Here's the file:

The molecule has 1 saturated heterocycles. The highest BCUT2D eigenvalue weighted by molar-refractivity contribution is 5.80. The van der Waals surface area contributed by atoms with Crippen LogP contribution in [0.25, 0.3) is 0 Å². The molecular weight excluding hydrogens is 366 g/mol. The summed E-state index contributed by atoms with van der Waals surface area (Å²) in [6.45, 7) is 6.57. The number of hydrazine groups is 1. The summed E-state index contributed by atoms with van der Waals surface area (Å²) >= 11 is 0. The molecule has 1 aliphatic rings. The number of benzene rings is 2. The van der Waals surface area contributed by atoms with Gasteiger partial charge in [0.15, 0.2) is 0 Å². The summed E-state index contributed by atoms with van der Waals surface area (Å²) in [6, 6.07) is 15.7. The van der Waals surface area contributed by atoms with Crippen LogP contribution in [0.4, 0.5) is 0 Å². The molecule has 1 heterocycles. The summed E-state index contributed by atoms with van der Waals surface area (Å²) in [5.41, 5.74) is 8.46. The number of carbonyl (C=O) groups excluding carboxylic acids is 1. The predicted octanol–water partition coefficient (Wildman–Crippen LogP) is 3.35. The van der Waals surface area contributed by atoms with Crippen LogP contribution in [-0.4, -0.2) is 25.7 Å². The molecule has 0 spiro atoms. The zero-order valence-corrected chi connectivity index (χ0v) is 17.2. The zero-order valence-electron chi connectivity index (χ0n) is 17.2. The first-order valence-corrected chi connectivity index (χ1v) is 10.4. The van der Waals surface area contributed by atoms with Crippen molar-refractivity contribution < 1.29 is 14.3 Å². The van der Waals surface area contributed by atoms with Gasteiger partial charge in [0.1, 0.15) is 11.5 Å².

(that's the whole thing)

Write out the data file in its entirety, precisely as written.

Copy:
The molecule has 1 saturated heterocycles. The highest BCUT2D eigenvalue weighted by molar-refractivity contribution is 5.80. The van der Waals surface area contributed by atoms with Crippen LogP contribution in [0.25, 0.3) is 0 Å². The molecular weight excluding hydrogens is 366 g/mol. The summed E-state index contributed by atoms with van der Waals surface area (Å²) in [6.45, 7) is 6.57. The number of hydrazine groups is 1. The summed E-state index contributed by atoms with van der Waals surface area (Å²) >= 11 is 0. The molecule has 1 aliphatic rings. The number of benzene rings is 2. The van der Waals surface area contributed by atoms with Gasteiger partial charge in [0.15, 0.2) is 0 Å². The summed E-state index contributed by atoms with van der Waals surface area (Å²) in [6, 6.07) is 15.7. The van der Waals surface area contributed by atoms with Crippen LogP contribution in [0.4, 0.5) is 0 Å². The molecule has 1 heterocycles. The summed E-state index contributed by atoms with van der Waals surface area (Å²) in [5.41, 5.74) is 8.46. The number of carbonyl (C=O) groups excluding carboxylic acids is 1. The predicted octanol–water partition coefficient (Wildman–Crippen LogP) is 3.35. The van der Waals surface area contributed by atoms with Crippen LogP contribution in [-0.4, -0.2) is 25.7 Å². The molecule has 0 spiro atoms. The zero-order valence-corrected chi connectivity index (χ0v) is 17.2. The zero-order valence-electron chi connectivity index (χ0n) is 17.2. The first-order valence-corrected chi connectivity index (χ1v) is 10.4. The van der Waals surface area contributed by atoms with Crippen molar-refractivity contribution < 1.29 is 14.3 Å². The van der Waals surface area contributed by atoms with Gasteiger partial charge in [0.1, 0.15) is 11.5 Å².